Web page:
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Maida flour is a finely-milled wheat flour used to make a wide variety of Indian breads such as parathas and naan. Maida is widely used not only in Indian cuisine but also in Central Asian and cuisine. Though sometimes referred to as "all-purpose flour" by Indian chefs, it more closely resembles cake flour or even pure starch. After the flour is ground in a flour mill it is passed through a fine mesh (600 mesh per square inch) to obtain Maida. Maida (flour) is extracted from wheat after the outer layer is removed. Atta is whole wheat flour.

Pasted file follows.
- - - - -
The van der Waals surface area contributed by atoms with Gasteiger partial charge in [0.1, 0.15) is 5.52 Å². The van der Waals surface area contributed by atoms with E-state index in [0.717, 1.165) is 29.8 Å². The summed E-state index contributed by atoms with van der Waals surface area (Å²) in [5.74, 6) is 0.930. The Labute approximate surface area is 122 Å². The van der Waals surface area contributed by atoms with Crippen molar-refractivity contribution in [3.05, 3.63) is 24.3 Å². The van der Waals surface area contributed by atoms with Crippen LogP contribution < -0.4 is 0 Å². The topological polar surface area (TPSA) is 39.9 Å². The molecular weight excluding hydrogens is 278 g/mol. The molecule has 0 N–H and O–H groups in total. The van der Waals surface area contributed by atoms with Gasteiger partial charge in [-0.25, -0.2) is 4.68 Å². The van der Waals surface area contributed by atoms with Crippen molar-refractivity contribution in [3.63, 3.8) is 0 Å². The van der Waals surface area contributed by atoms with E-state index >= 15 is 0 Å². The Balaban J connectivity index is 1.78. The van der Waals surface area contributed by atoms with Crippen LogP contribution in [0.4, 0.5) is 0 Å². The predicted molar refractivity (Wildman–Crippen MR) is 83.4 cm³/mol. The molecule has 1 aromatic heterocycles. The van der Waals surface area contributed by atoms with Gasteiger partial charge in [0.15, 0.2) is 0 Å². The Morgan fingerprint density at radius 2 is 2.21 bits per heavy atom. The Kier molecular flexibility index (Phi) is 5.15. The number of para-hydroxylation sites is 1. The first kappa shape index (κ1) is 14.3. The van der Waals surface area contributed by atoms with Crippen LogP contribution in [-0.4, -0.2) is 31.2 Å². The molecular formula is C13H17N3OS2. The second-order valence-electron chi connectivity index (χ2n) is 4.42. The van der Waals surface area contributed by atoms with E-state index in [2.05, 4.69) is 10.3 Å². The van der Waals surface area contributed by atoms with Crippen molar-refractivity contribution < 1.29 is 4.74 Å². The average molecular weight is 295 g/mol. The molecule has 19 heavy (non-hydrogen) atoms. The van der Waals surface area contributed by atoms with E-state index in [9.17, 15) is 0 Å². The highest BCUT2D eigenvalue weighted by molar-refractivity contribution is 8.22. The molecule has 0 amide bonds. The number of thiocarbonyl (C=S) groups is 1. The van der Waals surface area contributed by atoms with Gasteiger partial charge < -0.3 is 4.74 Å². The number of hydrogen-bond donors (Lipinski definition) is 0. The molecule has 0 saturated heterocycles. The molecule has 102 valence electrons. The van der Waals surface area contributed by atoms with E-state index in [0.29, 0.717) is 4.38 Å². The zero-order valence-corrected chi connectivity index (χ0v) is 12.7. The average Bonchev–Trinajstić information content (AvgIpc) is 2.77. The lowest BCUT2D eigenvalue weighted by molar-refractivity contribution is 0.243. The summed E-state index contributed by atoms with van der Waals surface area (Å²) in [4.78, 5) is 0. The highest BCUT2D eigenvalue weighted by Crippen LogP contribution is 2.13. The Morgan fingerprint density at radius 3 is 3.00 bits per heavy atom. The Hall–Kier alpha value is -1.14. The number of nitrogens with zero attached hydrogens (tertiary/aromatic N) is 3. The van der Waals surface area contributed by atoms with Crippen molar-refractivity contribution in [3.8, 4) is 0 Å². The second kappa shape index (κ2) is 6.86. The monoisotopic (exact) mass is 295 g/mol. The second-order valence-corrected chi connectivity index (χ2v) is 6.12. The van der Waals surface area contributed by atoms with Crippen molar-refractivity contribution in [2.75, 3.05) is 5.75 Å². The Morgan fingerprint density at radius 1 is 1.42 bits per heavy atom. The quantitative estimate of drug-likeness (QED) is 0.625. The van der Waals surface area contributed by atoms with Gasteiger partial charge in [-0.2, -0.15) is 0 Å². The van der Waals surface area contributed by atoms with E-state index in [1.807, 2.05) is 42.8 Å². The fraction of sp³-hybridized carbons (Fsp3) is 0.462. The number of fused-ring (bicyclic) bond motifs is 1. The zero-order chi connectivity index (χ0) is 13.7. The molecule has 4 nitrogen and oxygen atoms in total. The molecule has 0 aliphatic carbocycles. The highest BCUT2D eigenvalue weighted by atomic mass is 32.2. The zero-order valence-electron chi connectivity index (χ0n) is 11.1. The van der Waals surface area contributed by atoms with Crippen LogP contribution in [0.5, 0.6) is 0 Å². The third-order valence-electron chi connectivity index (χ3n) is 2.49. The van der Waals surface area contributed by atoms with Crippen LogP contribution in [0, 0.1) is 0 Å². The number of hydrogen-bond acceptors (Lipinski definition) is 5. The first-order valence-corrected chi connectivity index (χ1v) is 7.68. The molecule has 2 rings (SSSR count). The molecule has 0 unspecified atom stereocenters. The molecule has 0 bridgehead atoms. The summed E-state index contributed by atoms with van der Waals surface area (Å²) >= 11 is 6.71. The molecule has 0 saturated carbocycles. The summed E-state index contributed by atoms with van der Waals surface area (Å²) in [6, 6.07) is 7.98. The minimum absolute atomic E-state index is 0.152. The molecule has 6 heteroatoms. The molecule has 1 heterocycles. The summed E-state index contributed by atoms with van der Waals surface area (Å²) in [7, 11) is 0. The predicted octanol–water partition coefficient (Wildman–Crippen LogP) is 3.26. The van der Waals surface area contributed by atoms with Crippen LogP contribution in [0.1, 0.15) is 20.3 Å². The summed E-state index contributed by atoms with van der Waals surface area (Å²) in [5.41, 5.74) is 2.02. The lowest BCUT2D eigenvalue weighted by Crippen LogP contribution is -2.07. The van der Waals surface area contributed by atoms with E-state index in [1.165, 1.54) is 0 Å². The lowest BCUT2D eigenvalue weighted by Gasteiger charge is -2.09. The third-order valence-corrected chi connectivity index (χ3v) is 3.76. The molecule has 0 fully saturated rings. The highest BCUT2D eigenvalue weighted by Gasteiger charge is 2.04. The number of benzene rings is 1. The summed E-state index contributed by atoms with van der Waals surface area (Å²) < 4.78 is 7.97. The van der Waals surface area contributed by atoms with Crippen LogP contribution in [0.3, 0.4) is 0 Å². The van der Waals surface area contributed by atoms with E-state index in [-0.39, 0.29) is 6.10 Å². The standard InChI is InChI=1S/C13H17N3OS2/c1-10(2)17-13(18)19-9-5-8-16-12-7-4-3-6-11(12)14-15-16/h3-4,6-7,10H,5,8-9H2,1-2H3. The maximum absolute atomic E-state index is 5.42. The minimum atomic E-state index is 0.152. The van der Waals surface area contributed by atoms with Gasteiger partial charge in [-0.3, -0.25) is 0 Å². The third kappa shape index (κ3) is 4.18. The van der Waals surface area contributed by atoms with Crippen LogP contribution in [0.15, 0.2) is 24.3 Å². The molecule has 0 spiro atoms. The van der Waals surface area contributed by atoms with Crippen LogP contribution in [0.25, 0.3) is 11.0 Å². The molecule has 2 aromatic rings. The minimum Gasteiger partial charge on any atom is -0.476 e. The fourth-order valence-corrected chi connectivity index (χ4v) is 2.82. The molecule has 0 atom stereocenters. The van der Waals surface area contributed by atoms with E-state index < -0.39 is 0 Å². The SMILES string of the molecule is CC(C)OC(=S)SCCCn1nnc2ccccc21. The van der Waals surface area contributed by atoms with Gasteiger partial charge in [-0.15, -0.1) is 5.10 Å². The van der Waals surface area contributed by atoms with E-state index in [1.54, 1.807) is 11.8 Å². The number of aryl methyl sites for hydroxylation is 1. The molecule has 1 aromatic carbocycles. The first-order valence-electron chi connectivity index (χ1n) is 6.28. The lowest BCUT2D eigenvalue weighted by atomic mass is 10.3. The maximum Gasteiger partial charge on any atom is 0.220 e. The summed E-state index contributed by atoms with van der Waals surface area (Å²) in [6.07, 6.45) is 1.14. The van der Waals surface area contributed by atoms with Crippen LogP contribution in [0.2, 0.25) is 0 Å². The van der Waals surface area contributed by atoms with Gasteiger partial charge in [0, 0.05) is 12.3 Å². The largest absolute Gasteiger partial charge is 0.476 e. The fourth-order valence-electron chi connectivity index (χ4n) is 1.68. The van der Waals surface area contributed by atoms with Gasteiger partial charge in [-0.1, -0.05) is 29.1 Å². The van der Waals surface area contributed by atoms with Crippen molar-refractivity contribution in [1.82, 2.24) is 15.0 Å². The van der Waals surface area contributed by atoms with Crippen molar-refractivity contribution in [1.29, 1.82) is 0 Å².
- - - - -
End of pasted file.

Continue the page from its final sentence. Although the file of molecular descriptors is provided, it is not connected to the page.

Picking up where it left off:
The outer brownish layer is removed from the wheat and the inner white portion is used to make maida flour. That is the reason whole wheat flour (includes the brown outer layer) is considered healthier than maida flour as it contains fiber which maida flour is missing. Maida is a refined product of wheat, meaning it is obtained after processing the wheat, which makes it less nutritious.
In India, Maida flour is used to make pastries and other bakery items such as bread, biscuits and toast.